Eighteen-year-old waitress Indigo Skye’s life is upended when a mysterious man leaves her a multi-million-dollar tip in this funny and moving novel by Printz Honor medal winner and National Book Award finalist Deb Caletti.
I suddenly see where I’m standing, and that’s at the edge of change—really, really big change.
Eighteen-year-old Indigo Skye feels like she has it all—a waitress job she loves, an adorable refrigerator-delivery-guy boyfriend, and a home life that’s slightly overwhelming but rich in love. Until a mysterious man at the restaurant leaves her a 2.5 million-dollar tip, and her life as she knew it is transformed.
At first it’s amazing: a hot new car, enormous flat-screen TV, and presents for everyone she cares about. She laughs off the warnings that money changes people, that they come to rely on what they have instead of who they are. Because it won’t happen…not to her. Or will it? What do you do when you can buy anything your heart desires—but what your heart desires can’t be bought?
This is the story of a girl who gets rich, gets lost, and ultimately finds her way back—if not to where she started, then to where she can start again.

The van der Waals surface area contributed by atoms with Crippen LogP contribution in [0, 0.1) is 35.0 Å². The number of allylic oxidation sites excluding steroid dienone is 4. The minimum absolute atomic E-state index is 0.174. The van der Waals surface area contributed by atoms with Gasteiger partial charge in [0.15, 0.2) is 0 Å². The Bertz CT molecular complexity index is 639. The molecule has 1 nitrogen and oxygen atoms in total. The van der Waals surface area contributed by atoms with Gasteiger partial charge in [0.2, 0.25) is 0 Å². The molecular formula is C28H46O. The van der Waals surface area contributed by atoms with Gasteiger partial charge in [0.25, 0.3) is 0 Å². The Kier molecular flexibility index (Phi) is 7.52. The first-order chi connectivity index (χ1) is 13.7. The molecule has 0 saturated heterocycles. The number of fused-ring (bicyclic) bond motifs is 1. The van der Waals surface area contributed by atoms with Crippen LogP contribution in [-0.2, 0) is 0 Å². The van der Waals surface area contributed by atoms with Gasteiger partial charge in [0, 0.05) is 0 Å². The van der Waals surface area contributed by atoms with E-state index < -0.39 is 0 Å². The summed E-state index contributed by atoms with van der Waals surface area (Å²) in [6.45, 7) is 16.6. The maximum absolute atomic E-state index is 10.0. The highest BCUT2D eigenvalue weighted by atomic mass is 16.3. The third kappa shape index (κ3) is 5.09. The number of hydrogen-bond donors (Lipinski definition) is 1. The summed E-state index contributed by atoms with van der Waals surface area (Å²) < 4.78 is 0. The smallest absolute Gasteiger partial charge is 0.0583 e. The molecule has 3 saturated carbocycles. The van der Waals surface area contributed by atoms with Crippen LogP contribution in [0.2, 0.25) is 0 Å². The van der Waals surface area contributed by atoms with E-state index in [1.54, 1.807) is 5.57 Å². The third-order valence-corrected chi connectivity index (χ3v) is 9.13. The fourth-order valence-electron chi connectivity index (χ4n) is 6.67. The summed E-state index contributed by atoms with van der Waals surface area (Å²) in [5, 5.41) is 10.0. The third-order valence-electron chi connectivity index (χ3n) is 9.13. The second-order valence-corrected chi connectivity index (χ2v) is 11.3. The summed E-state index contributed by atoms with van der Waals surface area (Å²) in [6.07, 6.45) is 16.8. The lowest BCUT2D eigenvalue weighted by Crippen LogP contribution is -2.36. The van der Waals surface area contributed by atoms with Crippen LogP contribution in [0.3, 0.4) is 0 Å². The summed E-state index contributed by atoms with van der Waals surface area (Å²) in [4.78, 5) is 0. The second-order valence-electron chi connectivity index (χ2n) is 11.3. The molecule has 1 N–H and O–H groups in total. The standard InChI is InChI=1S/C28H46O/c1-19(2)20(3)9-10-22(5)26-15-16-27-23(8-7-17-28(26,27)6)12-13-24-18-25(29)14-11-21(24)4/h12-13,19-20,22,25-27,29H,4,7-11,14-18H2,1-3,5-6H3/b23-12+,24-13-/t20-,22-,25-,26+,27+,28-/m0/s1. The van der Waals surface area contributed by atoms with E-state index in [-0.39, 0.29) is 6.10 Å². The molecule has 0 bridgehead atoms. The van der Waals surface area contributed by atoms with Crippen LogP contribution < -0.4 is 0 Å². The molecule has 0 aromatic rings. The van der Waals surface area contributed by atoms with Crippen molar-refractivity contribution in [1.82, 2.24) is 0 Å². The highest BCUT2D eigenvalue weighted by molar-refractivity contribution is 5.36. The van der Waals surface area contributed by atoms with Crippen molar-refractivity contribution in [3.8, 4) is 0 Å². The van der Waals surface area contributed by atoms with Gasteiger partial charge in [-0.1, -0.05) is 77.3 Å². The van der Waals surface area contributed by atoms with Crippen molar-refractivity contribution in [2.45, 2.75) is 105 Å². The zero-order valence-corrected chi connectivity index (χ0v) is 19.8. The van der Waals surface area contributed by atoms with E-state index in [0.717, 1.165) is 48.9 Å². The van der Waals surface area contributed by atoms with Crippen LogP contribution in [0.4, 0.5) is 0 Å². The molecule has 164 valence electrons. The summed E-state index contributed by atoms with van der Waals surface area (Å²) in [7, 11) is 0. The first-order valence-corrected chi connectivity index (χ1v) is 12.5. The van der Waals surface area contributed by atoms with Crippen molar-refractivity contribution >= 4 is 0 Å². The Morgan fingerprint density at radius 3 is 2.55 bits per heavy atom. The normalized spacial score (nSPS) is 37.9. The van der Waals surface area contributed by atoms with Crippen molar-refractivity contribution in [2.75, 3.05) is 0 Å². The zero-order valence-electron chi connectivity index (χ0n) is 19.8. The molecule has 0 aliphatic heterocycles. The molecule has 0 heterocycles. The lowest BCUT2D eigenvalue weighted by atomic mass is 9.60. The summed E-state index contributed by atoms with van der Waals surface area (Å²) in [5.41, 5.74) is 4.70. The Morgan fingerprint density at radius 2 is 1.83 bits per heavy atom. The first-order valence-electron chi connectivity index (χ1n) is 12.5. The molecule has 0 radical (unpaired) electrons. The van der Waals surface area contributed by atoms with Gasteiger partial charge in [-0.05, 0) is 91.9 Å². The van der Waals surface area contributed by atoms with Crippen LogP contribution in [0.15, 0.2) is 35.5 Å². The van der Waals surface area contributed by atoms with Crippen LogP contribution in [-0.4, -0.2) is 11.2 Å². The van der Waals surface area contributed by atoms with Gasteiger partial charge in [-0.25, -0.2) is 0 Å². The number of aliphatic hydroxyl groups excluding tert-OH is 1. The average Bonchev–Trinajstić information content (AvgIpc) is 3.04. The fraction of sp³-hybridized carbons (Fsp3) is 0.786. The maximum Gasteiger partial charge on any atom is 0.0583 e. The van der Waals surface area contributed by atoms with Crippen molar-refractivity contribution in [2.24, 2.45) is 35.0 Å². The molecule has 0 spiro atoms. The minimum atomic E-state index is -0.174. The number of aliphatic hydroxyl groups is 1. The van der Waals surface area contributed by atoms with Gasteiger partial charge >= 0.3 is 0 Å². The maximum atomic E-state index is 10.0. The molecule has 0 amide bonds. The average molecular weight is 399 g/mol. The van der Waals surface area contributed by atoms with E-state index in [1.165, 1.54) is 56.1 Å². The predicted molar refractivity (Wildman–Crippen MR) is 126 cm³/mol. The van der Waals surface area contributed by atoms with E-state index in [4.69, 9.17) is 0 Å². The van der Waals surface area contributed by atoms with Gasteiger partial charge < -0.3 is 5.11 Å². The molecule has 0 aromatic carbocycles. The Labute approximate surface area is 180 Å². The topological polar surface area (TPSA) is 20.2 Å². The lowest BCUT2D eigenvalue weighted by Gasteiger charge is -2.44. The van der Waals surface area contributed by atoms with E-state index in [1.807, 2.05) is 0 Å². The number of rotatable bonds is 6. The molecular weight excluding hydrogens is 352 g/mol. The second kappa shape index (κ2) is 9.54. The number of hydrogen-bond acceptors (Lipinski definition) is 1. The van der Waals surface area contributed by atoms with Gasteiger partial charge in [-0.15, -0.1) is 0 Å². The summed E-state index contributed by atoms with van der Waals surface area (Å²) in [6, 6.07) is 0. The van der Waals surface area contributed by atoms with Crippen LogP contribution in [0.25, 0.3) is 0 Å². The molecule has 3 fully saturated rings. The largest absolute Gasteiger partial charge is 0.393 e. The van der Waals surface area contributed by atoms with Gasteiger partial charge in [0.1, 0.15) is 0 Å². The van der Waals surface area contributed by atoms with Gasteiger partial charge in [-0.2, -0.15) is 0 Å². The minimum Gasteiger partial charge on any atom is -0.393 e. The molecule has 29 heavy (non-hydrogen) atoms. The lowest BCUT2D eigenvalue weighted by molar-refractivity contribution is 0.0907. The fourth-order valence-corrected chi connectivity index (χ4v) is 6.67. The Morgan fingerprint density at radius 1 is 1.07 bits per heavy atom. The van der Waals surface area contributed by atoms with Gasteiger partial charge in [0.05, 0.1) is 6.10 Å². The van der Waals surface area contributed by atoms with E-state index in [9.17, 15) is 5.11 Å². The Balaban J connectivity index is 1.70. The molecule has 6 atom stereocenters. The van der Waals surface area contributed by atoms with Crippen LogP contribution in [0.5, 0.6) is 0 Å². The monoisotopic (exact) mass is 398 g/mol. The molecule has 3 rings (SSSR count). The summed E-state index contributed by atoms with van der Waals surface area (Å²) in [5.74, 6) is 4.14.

The old saying Money can't buy happiness proves true for high school senior Indigo Skye after she receives a $2.5 million tip from a handsome stranger at the suburban Seattle restaurant where she is a part-time waitress. Before long, the pressure is on from friends and family to spend (or not spend) her money a certain way. Although the lesson of this rags-to-riches tale is evident from the beginning, Caletti (Honey, Baby, Sweetheart) builds characters with so much depth that readers will be invested in her story. Indigo's ability to recognize and appreciate what makes other people tick makes her an unusually compelling narrator, even when her values get blown off course. The rest of the cast, all of whom harbor conflicts and aspirations of their own, radiate personality, especially the crew of customers who regularly patronize Indigo's restaurant (they include a man accused of murdering his wife, a heavily tattooed factory worker and a Native American poet with a chemical imbalance). Working from a premise that strains credibility, Caletti spins a network of relationships that feels real and enriching. Ages 12-up.